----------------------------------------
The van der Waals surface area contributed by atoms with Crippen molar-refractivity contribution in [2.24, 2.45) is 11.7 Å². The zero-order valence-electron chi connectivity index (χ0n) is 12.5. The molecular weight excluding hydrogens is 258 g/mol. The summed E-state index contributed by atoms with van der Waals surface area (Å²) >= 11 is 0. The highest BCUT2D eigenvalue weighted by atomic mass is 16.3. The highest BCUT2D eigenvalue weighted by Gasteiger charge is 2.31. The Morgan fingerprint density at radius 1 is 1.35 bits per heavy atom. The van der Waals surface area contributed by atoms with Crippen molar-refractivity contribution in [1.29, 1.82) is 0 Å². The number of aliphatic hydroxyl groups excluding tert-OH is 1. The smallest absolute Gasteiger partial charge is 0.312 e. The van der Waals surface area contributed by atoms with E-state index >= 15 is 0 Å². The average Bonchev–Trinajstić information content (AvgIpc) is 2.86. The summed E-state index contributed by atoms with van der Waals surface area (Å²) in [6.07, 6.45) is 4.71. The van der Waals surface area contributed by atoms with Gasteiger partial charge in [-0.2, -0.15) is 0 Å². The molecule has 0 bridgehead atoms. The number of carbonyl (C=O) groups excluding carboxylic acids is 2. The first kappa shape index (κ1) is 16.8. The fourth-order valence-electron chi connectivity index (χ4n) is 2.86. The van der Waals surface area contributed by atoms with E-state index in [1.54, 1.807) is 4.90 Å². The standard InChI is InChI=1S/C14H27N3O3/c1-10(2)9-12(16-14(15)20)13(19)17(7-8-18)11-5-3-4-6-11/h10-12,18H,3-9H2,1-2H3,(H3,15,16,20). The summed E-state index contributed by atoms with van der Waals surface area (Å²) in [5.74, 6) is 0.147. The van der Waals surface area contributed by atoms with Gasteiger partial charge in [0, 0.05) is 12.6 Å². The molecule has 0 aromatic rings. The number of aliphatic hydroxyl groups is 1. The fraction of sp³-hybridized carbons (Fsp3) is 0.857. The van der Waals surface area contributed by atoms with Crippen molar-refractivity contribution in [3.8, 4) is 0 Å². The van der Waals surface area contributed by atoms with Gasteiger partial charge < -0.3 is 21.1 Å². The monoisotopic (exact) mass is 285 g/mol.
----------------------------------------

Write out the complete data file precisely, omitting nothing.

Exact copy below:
The van der Waals surface area contributed by atoms with Crippen molar-refractivity contribution in [2.24, 2.45) is 11.7 Å². The zero-order valence-electron chi connectivity index (χ0n) is 12.5. The molecular weight excluding hydrogens is 258 g/mol. The summed E-state index contributed by atoms with van der Waals surface area (Å²) >= 11 is 0. The highest BCUT2D eigenvalue weighted by atomic mass is 16.3. The highest BCUT2D eigenvalue weighted by Gasteiger charge is 2.31. The Morgan fingerprint density at radius 1 is 1.35 bits per heavy atom. The van der Waals surface area contributed by atoms with Crippen molar-refractivity contribution in [1.29, 1.82) is 0 Å². The number of aliphatic hydroxyl groups excluding tert-OH is 1. The smallest absolute Gasteiger partial charge is 0.312 e. The van der Waals surface area contributed by atoms with E-state index >= 15 is 0 Å². The average Bonchev–Trinajstić information content (AvgIpc) is 2.86. The summed E-state index contributed by atoms with van der Waals surface area (Å²) in [6.07, 6.45) is 4.71. The van der Waals surface area contributed by atoms with Gasteiger partial charge in [-0.2, -0.15) is 0 Å². The molecule has 0 bridgehead atoms. The number of carbonyl (C=O) groups excluding carboxylic acids is 2. The first kappa shape index (κ1) is 16.8. The fourth-order valence-electron chi connectivity index (χ4n) is 2.86. The van der Waals surface area contributed by atoms with E-state index in [1.54, 1.807) is 4.90 Å². The standard InChI is InChI=1S/C14H27N3O3/c1-10(2)9-12(16-14(15)20)13(19)17(7-8-18)11-5-3-4-6-11/h10-12,18H,3-9H2,1-2H3,(H3,15,16,20). The summed E-state index contributed by atoms with van der Waals surface area (Å²) in [5.74, 6) is 0.147. The van der Waals surface area contributed by atoms with Gasteiger partial charge in [0, 0.05) is 12.6 Å². The molecule has 0 aromatic rings. The number of aliphatic hydroxyl groups is 1. The fraction of sp³-hybridized carbons (Fsp3) is 0.857. The van der Waals surface area contributed by atoms with Crippen molar-refractivity contribution in [3.8, 4) is 0 Å². The van der Waals surface area contributed by atoms with Gasteiger partial charge < -0.3 is 21.1 Å². The monoisotopic (exact) mass is 285 g/mol.